Thomas preferred, and depended upon, the company of writers who had lived in England before him. He had a head full of other people’s words and rhythms, and they were associated in his mind with distinctive landscapes. Wherever he travelled, he was on a literary pilgrimage, and indeed much of what he saw at Easter 1913 went into the book he finished the following summer, A Literary Pilgrim in England. He was the most topographically alert of readers, and the most readerly of topographers, so that in cycling through different landscapes he was aware of crossing from one writer’s imaginative territory into another’s. He never found for himself a satisfactory home in which he could feel permanent, but these wide literary allegiances gave him a sense of company and belonging in the places he passed.

We are dealing here with a pilgrim who needs no recourse to reference books to know what John Skelton wrote in Leatherhead and who can quote John Helston as he looks into the River Mole. George Meredith is the poet most in Thomas’ mind as he cycles through Surrey: ‘Meredith of Box Hill’, both earthly and swift-winged, whose poems were ‘saturated with English sun and wind’. On Salisbury Plain he feels for lines of connection back to Philip Sidney, whose Arcadia was both Wiltshire and nowhere. And he comes at times so close to W.H. Hudson it is as if the elder and the younger naturalist are travelling together. Hudson often set out on his long (sometimes months-long) walks at Eastertime, listening for the first of the migrant birds. At Easter 1903 he had waited in Salisbury for late arrivals in a cold spring, and what cheered him most in the city were the thrushes calling across the cathedral green, and stock-doves on the West Front, as on ‘the ledges of some ocean-fronting cliff’. When Thomas hears those doves’ descendants a decade on, he is in Hudson’s company.

Thomas’ goal is the author of ‘The Ancient Mariner’ and ‘Kubla Khan’. His route is towards the Quantocks, which is Coleridge’s country. He suggested in A Literary Pilgrim in England that the Mariner comes home to somewhere near East Quantoxhead, and he felt that in describing the landscape between Stowey and the Quantocks he was also evoking the imaginative topography of Coleridge’s poems: ‘the rocks, the firs and slender oaks and birches, the whortle-berries, the waterfall, the spring’. The spring? It is a freshwater spring he means: ‘that beautiful fountain at Upper Stowey’, one of the secret springs, overhung with vegetation, welling up between cleft rocks in this country of woods and coombes and caverns measureless to man. Coleridge soon went with Wordsworth north to Cumbria, but Thomas does not read him as a Lake Poet. In the mountains he was ‘a man in exile, and had been once he decided to follow Wordsworth out of the West’. For Thomas he is always among the mossy outcrops of the Somerset coast, with their fusion of the mild and the wild, their nooks of domesticity and their places of austere exposure.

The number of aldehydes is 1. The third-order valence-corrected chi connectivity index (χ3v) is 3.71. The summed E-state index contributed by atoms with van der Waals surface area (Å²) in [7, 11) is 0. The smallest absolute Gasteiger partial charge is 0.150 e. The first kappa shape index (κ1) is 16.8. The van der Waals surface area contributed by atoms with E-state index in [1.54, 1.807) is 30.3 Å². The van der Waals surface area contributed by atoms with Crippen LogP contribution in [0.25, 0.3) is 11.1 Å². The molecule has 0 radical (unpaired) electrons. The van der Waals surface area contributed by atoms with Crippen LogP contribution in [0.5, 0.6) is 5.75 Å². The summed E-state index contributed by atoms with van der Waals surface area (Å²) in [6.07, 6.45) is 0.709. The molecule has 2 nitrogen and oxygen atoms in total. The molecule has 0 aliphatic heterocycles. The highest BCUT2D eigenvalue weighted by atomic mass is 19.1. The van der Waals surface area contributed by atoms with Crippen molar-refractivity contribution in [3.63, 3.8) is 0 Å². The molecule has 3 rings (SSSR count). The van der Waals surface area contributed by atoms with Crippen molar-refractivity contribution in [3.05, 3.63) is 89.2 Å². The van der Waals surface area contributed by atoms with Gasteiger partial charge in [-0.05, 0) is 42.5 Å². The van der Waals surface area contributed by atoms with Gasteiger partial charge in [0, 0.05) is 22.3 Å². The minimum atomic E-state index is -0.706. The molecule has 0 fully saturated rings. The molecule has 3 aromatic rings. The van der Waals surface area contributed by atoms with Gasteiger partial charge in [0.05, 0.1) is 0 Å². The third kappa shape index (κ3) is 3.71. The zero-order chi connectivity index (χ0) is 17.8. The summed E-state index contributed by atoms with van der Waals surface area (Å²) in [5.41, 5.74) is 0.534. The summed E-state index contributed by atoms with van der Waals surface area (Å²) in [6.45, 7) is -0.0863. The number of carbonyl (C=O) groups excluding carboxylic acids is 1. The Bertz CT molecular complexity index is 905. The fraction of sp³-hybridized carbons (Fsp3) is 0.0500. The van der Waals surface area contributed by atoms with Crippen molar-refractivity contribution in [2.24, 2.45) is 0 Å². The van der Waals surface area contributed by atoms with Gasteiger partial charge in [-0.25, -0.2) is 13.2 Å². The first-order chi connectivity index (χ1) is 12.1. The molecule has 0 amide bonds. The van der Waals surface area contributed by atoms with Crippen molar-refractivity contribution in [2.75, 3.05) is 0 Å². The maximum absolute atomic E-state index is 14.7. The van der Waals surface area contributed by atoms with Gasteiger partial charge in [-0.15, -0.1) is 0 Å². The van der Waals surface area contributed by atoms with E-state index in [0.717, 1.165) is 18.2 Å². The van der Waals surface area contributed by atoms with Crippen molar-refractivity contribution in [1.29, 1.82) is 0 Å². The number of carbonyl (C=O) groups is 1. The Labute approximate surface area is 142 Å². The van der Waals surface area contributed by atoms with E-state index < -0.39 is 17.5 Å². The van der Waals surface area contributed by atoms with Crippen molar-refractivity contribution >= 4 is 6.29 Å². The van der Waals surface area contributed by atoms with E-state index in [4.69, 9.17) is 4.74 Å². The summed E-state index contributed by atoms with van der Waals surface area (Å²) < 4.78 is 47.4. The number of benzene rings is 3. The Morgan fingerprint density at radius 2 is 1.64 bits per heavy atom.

So Thomas goes west to Coleridge and to Spring, an odd doubling since Coleridge’s Springs are darkly uncertain times. Thomas has the ghostly ballad ‘Christabel’ in mind, a poem set in April, but an April so ominous it cannot be named and is not yet Spring. ‘Tis a month before the month of May / And the Spring comes slowly up this way.’ In the dark windless night of ‘Christabel’, the revenants of winter hang on in the woods. What moves is not alive: ‘The one red leaf, the last of its clan / That dances as often as dance it can.’ It must be the most vivid dead leaf in literature, twirling on its thread, suspended between seasons.

Coleridge’s ode ‘Dejection’ is also a Spring poem, written in April 1802, but its subjects are storm and numbness, night and pain. Thomas, too, feels something uncanny in the suspension between seasons, and responds with all his body and mind to the quarrelling winds and the earth’s tense negotiation between death and life. ‘I had a wish of a mildly imperative nature’, he explains at the outset, ‘that Spring should be arriving among the Quantocks at the same time as myself.’ The whole journey is undertaken in this ‘mildly imperative’ way, at a pace not too hurried (there are all those epitaphs to read), but with a certain urgency – like the steady, addictive pace of Coleridge’s ballads themselves.

Will it spoil the reader’s pursuit if I say that Thomas gets his wish? I don’t think so. We have to travel with him in order to enjoy what he finds in Somerset, in the deep lanes where ‘the exuberant young herbage, the pure flowers such as stitchwort and the pink and silver white cuckoo flowers, but above all the abounding honeysuckle, produced an effect of wildness and richness, purity and softness, so vivid that the association of Nether Stowey was hardly needed to summon up Coleridge.’ Once we are embarked on the journey, and caught in the insistent Good Friday rain, the movement towards those cuckoo flowers may well start to feel mildly imperative. With a little urgency in the pace, we follow him west.

Alexandra Harris wrote this piece for Little Toller’s new edition of Edward Thomas’ In Pursuit of Spring.